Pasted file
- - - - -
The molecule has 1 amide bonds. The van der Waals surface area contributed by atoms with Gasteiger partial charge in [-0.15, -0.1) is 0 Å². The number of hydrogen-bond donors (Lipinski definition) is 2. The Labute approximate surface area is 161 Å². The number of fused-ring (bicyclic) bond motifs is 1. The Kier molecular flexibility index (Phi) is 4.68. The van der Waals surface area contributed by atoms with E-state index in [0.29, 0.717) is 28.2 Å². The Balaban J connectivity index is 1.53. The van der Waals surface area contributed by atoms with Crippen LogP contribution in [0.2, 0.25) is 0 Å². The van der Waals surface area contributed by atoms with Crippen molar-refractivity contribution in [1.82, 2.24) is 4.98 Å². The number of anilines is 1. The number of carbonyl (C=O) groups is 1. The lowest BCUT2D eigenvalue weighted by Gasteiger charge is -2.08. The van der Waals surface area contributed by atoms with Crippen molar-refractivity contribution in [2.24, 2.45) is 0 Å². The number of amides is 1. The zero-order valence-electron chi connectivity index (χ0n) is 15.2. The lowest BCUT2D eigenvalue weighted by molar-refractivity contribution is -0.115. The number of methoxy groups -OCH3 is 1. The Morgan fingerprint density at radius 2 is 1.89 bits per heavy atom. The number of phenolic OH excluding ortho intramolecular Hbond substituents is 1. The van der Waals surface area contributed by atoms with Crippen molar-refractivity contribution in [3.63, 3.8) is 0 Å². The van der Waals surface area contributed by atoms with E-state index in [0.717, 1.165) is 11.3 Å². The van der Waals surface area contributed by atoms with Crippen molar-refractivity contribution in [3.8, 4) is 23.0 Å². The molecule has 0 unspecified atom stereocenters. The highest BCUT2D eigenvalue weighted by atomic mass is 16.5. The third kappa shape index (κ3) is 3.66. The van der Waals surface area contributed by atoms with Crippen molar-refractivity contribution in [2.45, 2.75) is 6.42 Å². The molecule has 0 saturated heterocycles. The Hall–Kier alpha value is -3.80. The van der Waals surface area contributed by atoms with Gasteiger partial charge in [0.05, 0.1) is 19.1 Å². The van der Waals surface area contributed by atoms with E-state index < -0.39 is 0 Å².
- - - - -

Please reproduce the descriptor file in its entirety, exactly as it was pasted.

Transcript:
The molecule has 1 amide bonds. The van der Waals surface area contributed by atoms with Gasteiger partial charge in [-0.15, -0.1) is 0 Å². The number of hydrogen-bond donors (Lipinski definition) is 2. The Labute approximate surface area is 161 Å². The number of fused-ring (bicyclic) bond motifs is 1. The Kier molecular flexibility index (Phi) is 4.68. The van der Waals surface area contributed by atoms with E-state index in [0.29, 0.717) is 28.2 Å². The Balaban J connectivity index is 1.53. The van der Waals surface area contributed by atoms with Crippen LogP contribution in [0.2, 0.25) is 0 Å². The van der Waals surface area contributed by atoms with Crippen molar-refractivity contribution in [1.82, 2.24) is 4.98 Å². The number of anilines is 1. The number of carbonyl (C=O) groups is 1. The lowest BCUT2D eigenvalue weighted by Gasteiger charge is -2.08. The van der Waals surface area contributed by atoms with Crippen molar-refractivity contribution in [2.24, 2.45) is 0 Å². The number of amides is 1. The zero-order valence-electron chi connectivity index (χ0n) is 15.2. The lowest BCUT2D eigenvalue weighted by molar-refractivity contribution is -0.115. The number of methoxy groups -OCH3 is 1. The Morgan fingerprint density at radius 2 is 1.89 bits per heavy atom. The number of phenolic OH excluding ortho intramolecular Hbond substituents is 1. The van der Waals surface area contributed by atoms with Crippen molar-refractivity contribution in [3.63, 3.8) is 0 Å². The van der Waals surface area contributed by atoms with E-state index in [0.717, 1.165) is 11.3 Å². The van der Waals surface area contributed by atoms with Crippen molar-refractivity contribution in [3.8, 4) is 23.0 Å². The molecule has 0 unspecified atom stereocenters. The highest BCUT2D eigenvalue weighted by atomic mass is 16.5. The third kappa shape index (κ3) is 3.66. The van der Waals surface area contributed by atoms with Crippen molar-refractivity contribution in [2.45, 2.75) is 6.42 Å². The molecule has 0 saturated heterocycles. The Hall–Kier alpha value is -3.80. The van der Waals surface area contributed by atoms with Gasteiger partial charge in [0.05, 0.1) is 19.1 Å². The van der Waals surface area contributed by atoms with E-state index < -0.39 is 0 Å².